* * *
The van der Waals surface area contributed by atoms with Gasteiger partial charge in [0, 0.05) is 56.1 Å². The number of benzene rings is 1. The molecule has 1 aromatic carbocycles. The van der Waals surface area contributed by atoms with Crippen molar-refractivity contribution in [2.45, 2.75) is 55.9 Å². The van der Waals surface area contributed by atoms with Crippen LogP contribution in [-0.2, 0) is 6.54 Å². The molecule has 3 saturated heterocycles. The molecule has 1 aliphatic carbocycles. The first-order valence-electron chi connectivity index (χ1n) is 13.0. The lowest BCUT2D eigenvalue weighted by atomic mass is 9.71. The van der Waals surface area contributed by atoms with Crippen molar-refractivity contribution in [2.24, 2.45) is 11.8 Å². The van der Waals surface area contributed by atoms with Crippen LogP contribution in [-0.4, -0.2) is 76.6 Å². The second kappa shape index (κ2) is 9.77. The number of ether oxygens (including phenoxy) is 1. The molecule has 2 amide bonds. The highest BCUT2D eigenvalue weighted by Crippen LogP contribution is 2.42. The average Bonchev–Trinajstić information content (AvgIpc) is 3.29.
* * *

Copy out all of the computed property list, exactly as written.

The van der Waals surface area contributed by atoms with Gasteiger partial charge in [0, 0.05) is 56.1 Å². The number of benzene rings is 1. The molecule has 1 aromatic carbocycles. The van der Waals surface area contributed by atoms with Crippen molar-refractivity contribution in [2.45, 2.75) is 55.9 Å². The van der Waals surface area contributed by atoms with Crippen LogP contribution in [-0.2, 0) is 6.54 Å². The molecule has 3 saturated heterocycles. The molecule has 1 aliphatic carbocycles. The first-order valence-electron chi connectivity index (χ1n) is 13.0. The lowest BCUT2D eigenvalue weighted by atomic mass is 9.71. The van der Waals surface area contributed by atoms with Crippen molar-refractivity contribution in [2.24, 2.45) is 11.8 Å². The van der Waals surface area contributed by atoms with Crippen LogP contribution in [-0.4, -0.2) is 76.6 Å². The second kappa shape index (κ2) is 9.77. The number of ether oxygens (including phenoxy) is 1. The molecule has 2 amide bonds. The highest BCUT2D eigenvalue weighted by Crippen LogP contribution is 2.42. The average Bonchev–Trinajstić information content (AvgIpc) is 3.29.